Historic Mansions on-site at the Cleveland History Center
The 9-acre site of the History Center includes two historic mansions: the Bingham-Hanna Mansion and the Hay-McKinney Mansion. The Bingham-Hanna Mansion is available for self-guided tours and makes up the front part of the museum, while the Hay-McKinney Mansion is available for guided tours, which are included with general admission to the History Center. See the schedule below and come in for a visit:
Daily Hay-McKinney House Tour Schedule:
Fridays: 11 am, 1 pm, 3 pm
Saturdays: 11 am, 1 pm, 2 pm, 3 pm
Sundays: 1 pm, 2 pm, 3 pm
Additionally, the Hay Mansion is open to the public for self-guided walk-throughs.
Space is limited to 12 guests per tour. No reservation is necessary; although, registration in the Museum Store is required the day of your visit. Tours do fill quickly. If you’re bringing a large group, we suggest you call (216) 721-5722 ext. 1108 in advance to reserve your time.
Private group tours with a museum educator are available for a fee. To arrange a group tour with the education department, please call (216) 721-5722 ext. 1405.
A History of Two Homes
The Bingham-Hanna Mansion
Exiting the Crawford Galleries at the History Center, visitors will enter the reception area of the historic Bingham-Hanna mansion, which was built by Harry Price Bingham between 1916 and 1919. Bingham never lived in this luxurious, Italian Renaissance style home he purchased and instead, moved to New York and sold the home to Mrs. Leonard C. Hanna in 1920, who lived here until her death in 1936. The home features thick walnut doors, heavy stone mantels, marble walls, and mosaic floors. The second floor of this mansion currently houses the administrative offices of WRHS staff.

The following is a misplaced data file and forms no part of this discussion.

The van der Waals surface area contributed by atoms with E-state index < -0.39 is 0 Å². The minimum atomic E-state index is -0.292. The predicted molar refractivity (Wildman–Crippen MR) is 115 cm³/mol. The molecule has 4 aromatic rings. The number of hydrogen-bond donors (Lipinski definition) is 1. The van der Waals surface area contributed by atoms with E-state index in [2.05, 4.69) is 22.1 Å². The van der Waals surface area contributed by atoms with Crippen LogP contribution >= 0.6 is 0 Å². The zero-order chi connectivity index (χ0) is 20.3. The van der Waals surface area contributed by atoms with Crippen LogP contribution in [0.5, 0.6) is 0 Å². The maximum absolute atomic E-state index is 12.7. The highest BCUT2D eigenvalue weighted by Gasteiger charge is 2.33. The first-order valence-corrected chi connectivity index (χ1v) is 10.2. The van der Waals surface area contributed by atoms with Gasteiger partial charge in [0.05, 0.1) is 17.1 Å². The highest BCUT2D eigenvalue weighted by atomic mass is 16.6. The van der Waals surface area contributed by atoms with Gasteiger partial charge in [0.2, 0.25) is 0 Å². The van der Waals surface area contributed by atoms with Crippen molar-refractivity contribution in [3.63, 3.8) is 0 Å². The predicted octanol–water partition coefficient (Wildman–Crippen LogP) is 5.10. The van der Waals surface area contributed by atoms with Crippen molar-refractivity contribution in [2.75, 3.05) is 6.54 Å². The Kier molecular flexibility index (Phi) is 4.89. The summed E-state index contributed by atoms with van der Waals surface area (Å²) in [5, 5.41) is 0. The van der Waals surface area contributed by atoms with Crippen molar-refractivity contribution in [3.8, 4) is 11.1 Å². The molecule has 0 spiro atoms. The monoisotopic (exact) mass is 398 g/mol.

The Hay-McKinney Mansion
This mansion was built in 1911 and is now open to the public for guided tours during their visits to the History Center. It was constructed by the family of diplomat and Washington socialite John Hay. Like many wealthy Clevelanders, the Hays originally lived on Euclid Avenue, or Millionaire’s Row, as it was known. But in the early 1900s, they demolished their home and build a new one, this mansion, in Wade Oval.
Although the Hay family carefully oversaw the home’s construction they, much like Bingham, never moved in. John Hay passed away in 1905 and steel executive Price McKinney bought the property. The home is now furnished with period artifacts from the WRHS collections, ornate yet comfortable. Each room is laid out as it might have been in the late 18th and early 19th century – even the kitchen. Today, the Hay-McKinney Mansion is the only historic house in Cleveland open for guided tours on a regular basis.
See video from Cleveland.com’s story on the Hay-McKinney Mansion by clicking here.